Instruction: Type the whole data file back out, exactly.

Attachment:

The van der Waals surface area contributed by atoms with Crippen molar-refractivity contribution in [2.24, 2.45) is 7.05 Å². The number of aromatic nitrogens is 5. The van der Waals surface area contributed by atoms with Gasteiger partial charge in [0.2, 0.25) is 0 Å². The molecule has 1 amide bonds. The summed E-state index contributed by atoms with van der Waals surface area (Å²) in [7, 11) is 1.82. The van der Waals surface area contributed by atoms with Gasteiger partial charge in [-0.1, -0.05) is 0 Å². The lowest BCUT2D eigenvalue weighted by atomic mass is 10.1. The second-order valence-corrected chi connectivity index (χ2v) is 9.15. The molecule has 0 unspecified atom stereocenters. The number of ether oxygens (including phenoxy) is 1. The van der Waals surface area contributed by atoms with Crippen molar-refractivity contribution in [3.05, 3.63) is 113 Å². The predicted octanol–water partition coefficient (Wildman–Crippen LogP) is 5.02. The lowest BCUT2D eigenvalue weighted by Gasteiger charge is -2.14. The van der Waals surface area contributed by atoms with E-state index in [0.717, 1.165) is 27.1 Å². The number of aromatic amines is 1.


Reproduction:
The van der Waals surface area contributed by atoms with Crippen molar-refractivity contribution in [2.24, 2.45) is 7.05 Å². The number of aromatic nitrogens is 5. The van der Waals surface area contributed by atoms with Gasteiger partial charge in [0.2, 0.25) is 0 Å². The molecule has 1 amide bonds. The summed E-state index contributed by atoms with van der Waals surface area (Å²) in [7, 11) is 1.82. The van der Waals surface area contributed by atoms with Gasteiger partial charge in [-0.1, -0.05) is 0 Å². The lowest BCUT2D eigenvalue weighted by atomic mass is 10.1. The second-order valence-corrected chi connectivity index (χ2v) is 9.15. The molecule has 0 unspecified atom stereocenters. The number of ether oxygens (including phenoxy) is 1. The van der Waals surface area contributed by atoms with Crippen molar-refractivity contribution in [3.05, 3.63) is 113 Å². The predicted octanol–water partition coefficient (Wildman–Crippen LogP) is 5.02. The lowest BCUT2D eigenvalue weighted by Gasteiger charge is -2.14. The van der Waals surface area contributed by atoms with E-state index in [0.717, 1.165) is 27.1 Å². The number of aromatic amines is 1.